The culture of New Zealand is essentially a Western culture influenced by the unique environment and geographic isolation of the islands, and the cultural input of the indigenous Māori people and the various waves of multi-ethnic migration which followed the British colonization of New Zealand.
Polynesian explorers reached the islands between 1250 and 1300. Over the ensuing centuries of Polynesian expansion and settlement, Māori culture developed from its Polynesian roots. Māori established separate tribes, built fortified villages, hunted and fished, traded commodities, developed agriculture, arts and weaponry, and kept a detailed oral history. Regular European contact began from 1800, and British immigration proceeded rapidly, especially from 1855. Colonists had a dramatic effect on the Māori, bringing Christianity, advanced technology, the English language, numeracy and literacy. In 1840 Māori chiefs signed the Treaty of Waitangi, intended to enable the tribes to live peacefully with the colonists. However, after several incidents, the New Zealand Wars broke out from 1845, with Māori suffering a loss of land, partly through confiscation, but mainly through widespread and extensive land sales. Māori retained their identity, mostly choosing to live separately from settlers and continuing to speak and write te reo Māori. With mass migration from Britain, a high Māori death rate and low life expectancy for Māori women, the indigenous population figure dropped between 1850 and 1930, becoming a minority.
European New Zealanders, despite their location far from Europe, retained strong cultural ties to “Mother England”. These ties were weakened by the demise of the British Empire and loss of special access to British meat and dairy markets. Pākehā began to forge a separate identity influenced by their pioneering history, a rural lifestyle and New Zealand’s unique environment. Pākehā culture became prevalent after the wars, but after sustained political efforts, biculturalism and the Treaty of Waitangi became part of the school curriculum in the late 20th century, to promote understanding between Māori and Pākehā.
More recently, New Zealand culture has been broadened by globalization and immigration from the Pacific Islands, East Asia and South Asia. Non-Māori Polynesian cultures are apparent, with Pasifika, the world’s largest Polynesian festival, now an annual event in Auckland.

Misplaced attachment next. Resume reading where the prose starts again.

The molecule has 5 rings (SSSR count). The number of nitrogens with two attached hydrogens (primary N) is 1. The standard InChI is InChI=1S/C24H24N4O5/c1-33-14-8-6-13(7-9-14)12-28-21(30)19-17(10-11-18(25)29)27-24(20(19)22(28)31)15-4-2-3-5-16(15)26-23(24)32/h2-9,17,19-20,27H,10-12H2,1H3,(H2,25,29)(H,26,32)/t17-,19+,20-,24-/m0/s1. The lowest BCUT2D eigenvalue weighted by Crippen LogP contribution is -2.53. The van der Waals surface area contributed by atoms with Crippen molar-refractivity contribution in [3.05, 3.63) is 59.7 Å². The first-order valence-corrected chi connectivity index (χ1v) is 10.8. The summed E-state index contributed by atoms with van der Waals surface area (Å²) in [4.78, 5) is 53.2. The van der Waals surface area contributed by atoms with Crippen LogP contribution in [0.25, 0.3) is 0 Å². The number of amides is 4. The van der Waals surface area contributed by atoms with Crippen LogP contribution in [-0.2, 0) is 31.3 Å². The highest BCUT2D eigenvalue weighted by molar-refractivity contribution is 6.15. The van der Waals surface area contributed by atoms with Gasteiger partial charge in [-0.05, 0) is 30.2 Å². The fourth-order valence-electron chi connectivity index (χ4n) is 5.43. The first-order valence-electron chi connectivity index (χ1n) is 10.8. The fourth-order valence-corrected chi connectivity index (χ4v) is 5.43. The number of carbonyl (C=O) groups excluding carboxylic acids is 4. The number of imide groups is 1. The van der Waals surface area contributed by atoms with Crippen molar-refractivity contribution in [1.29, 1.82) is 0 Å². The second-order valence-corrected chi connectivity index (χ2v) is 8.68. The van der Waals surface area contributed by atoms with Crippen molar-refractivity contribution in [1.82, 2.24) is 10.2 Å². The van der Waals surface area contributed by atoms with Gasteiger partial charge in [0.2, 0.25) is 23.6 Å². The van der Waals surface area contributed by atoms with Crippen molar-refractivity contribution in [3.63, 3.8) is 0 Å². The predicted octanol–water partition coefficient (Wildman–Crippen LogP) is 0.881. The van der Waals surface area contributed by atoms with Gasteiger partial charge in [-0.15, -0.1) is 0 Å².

The development of a New Zealand identity and national character, separate from the British colonial identity, is most often linked with the period surrounding World War I, which gave rise to the concept of the Anzac spirit. Many citizens prefer to minimize ethnic divisions, simply calling themselves New Zealanders or, informally, “Kiwis”. New Zealand marks two national days of remembrance, Waitangi Day and Anzac Day, and also celebrates holidays during or close to the anniversaries of the founding dates of each province. New Zealand has two national anthems of equal status, “God Save the Queen” and “God Defend New Zealand” – the latter of which is often sung with alternating Māori and English verses.
Cost of Living
New Zealand is consistently ranked as one of the best countries to live in. However, its natural beauty comes at a high price. The average cost of living in New Zealand is not so attractive. In fact, a family a four spends around 6,000 NZD to 8,000 NZD (3,600 to 4,800 USD) per month. New Zealand is a remote island country, and most goods have to be imported. High import taxes, and the fact that many sectors lack competitors, drive up prices.
Another reason for the country’s high cost of living is tourists. According to the World Economic Forum, New Zealand ranks 104th in the world for tourism affordability. Prices go steadily up because tourists are willing to pay big money for their New Zealand experience.
The education system in New Zealand is a three-tier model which includes primary and intermediate schools, followed by secondary schools (high schools) and tertiary education at universities and polytechnics.
Education in New Zealand is a student-centered pathway providing continuous learning progression and choice so that:
New Zealand’s education system has 3 levels:
Our education system reflects our unique and diverse society. We welcome different abilities, religious beliefs, ethnic groups, income levels and ideas about teaching and learning. We have processes in place to give our students consistent, high-quality education at all levels.
Information Specific to International Students
Official statistics from the Ministry of Education show that international student numbers made up 18% of university students throughout New Zealand in 2018. The New Zealand International Students’ Association (NZISA) welcomes the increase of international students studying at New Zealand Universities. New Zealand Universities provide excellent education and a good learning environment.
The total number of international students enrolled in New Zealand last year was 117,248 a 6% decrease compared to the previous year. Despite the factor that a drop in overall enrolments was seen significantly, still the number of international students studying in our universities went up to 31,529 – up by 7% compared to 2017.
Over the past three years, the number of foreign nationals studying full time at domestic universities has increased.
General Admission Requirements
New Zealand List of Registered Institutions